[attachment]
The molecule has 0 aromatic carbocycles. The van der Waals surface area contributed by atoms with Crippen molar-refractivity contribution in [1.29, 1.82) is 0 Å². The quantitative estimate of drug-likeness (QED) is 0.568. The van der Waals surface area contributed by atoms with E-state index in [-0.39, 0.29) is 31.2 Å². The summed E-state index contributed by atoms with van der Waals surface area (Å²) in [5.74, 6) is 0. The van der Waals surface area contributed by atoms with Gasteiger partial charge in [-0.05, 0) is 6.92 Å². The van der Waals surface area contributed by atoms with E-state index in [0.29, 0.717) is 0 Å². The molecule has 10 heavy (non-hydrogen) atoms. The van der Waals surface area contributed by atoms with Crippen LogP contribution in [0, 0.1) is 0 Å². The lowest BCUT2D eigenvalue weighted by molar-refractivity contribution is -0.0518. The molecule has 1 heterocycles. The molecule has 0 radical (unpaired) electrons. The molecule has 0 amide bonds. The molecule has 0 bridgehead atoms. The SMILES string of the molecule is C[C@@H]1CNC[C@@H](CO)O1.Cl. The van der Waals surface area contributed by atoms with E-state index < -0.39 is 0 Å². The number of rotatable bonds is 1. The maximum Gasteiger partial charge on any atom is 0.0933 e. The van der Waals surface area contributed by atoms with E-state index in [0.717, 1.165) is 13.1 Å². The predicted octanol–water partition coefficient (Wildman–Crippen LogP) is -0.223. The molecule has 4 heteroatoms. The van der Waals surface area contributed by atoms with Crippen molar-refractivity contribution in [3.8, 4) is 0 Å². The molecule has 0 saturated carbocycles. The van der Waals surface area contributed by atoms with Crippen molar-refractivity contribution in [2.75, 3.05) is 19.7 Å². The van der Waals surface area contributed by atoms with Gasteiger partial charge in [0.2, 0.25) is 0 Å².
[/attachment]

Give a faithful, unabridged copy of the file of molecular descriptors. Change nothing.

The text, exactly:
The molecule has 0 aromatic carbocycles. The van der Waals surface area contributed by atoms with Crippen molar-refractivity contribution in [1.29, 1.82) is 0 Å². The quantitative estimate of drug-likeness (QED) is 0.568. The van der Waals surface area contributed by atoms with E-state index in [-0.39, 0.29) is 31.2 Å². The summed E-state index contributed by atoms with van der Waals surface area (Å²) in [5.74, 6) is 0. The van der Waals surface area contributed by atoms with Gasteiger partial charge in [-0.05, 0) is 6.92 Å². The van der Waals surface area contributed by atoms with E-state index in [0.29, 0.717) is 0 Å². The molecule has 10 heavy (non-hydrogen) atoms. The van der Waals surface area contributed by atoms with Crippen LogP contribution in [0, 0.1) is 0 Å². The lowest BCUT2D eigenvalue weighted by molar-refractivity contribution is -0.0518. The molecule has 1 heterocycles. The molecule has 0 radical (unpaired) electrons. The molecule has 0 amide bonds. The molecule has 0 bridgehead atoms. The SMILES string of the molecule is C[C@@H]1CNC[C@@H](CO)O1.Cl. The van der Waals surface area contributed by atoms with E-state index < -0.39 is 0 Å². The number of rotatable bonds is 1. The maximum Gasteiger partial charge on any atom is 0.0933 e. The van der Waals surface area contributed by atoms with E-state index in [0.717, 1.165) is 13.1 Å². The predicted octanol–water partition coefficient (Wildman–Crippen LogP) is -0.223. The molecule has 4 heteroatoms. The van der Waals surface area contributed by atoms with Crippen molar-refractivity contribution in [3.8, 4) is 0 Å². The molecule has 0 saturated carbocycles. The van der Waals surface area contributed by atoms with Crippen molar-refractivity contribution in [2.75, 3.05) is 19.7 Å². The van der Waals surface area contributed by atoms with Gasteiger partial charge in [0.2, 0.25) is 0 Å².